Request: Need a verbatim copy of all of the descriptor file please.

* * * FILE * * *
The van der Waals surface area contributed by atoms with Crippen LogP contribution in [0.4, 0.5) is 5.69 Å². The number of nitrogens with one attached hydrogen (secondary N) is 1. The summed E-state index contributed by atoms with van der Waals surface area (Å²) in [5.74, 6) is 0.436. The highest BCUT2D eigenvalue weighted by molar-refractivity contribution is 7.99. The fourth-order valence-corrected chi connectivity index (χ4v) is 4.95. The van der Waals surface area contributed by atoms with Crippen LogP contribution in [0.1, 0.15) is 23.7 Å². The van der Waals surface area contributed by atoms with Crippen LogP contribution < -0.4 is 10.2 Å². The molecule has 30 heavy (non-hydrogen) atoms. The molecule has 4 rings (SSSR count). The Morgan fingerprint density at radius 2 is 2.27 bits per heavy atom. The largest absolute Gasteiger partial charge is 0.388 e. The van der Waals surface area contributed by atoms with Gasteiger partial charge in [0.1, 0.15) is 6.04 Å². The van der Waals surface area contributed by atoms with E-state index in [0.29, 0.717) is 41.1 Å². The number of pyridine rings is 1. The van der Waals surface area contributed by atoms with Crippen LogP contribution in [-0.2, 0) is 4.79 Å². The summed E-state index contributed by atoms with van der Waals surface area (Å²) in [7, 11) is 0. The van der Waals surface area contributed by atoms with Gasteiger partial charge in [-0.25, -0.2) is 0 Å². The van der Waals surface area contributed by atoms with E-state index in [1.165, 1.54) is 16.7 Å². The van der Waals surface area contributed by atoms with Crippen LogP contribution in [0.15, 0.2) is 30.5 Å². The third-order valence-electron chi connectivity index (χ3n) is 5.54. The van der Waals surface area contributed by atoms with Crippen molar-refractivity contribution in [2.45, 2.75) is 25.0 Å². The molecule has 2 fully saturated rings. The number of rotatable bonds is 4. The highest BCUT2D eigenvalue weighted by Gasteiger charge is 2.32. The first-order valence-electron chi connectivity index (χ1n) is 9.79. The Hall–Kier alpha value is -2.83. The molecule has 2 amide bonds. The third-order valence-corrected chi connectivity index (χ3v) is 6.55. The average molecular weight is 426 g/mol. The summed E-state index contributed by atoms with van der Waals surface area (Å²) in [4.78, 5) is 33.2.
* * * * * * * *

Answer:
The van der Waals surface area contributed by atoms with Crippen LogP contribution in [0.4, 0.5) is 5.69 Å². The number of nitrogens with one attached hydrogen (secondary N) is 1. The summed E-state index contributed by atoms with van der Waals surface area (Å²) in [5.74, 6) is 0.436. The highest BCUT2D eigenvalue weighted by molar-refractivity contribution is 7.99. The fourth-order valence-corrected chi connectivity index (χ4v) is 4.95. The van der Waals surface area contributed by atoms with Crippen LogP contribution in [0.1, 0.15) is 23.7 Å². The van der Waals surface area contributed by atoms with Crippen LogP contribution < -0.4 is 10.2 Å². The molecule has 30 heavy (non-hydrogen) atoms. The molecule has 4 rings (SSSR count). The Morgan fingerprint density at radius 2 is 2.27 bits per heavy atom. The largest absolute Gasteiger partial charge is 0.388 e. The van der Waals surface area contributed by atoms with Gasteiger partial charge in [0.1, 0.15) is 6.04 Å². The van der Waals surface area contributed by atoms with E-state index in [0.29, 0.717) is 41.1 Å². The number of pyridine rings is 1. The van der Waals surface area contributed by atoms with Crippen LogP contribution in [-0.2, 0) is 4.79 Å². The summed E-state index contributed by atoms with van der Waals surface area (Å²) in [7, 11) is 0. The van der Waals surface area contributed by atoms with Gasteiger partial charge in [-0.25, -0.2) is 0 Å². The van der Waals surface area contributed by atoms with E-state index in [1.165, 1.54) is 16.7 Å². The van der Waals surface area contributed by atoms with Crippen LogP contribution in [0.15, 0.2) is 30.5 Å². The third-order valence-electron chi connectivity index (χ3n) is 5.54. The van der Waals surface area contributed by atoms with Crippen molar-refractivity contribution in [2.45, 2.75) is 25.0 Å². The molecule has 2 fully saturated rings. The number of rotatable bonds is 4. The highest BCUT2D eigenvalue weighted by Gasteiger charge is 2.32. The first-order valence-electron chi connectivity index (χ1n) is 9.79. The Hall–Kier alpha value is -2.83. The molecule has 2 amide bonds. The third-order valence-corrected chi connectivity index (χ3v) is 6.55. The average molecular weight is 426 g/mol. The summed E-state index contributed by atoms with van der Waals surface area (Å²) in [4.78, 5) is 33.2.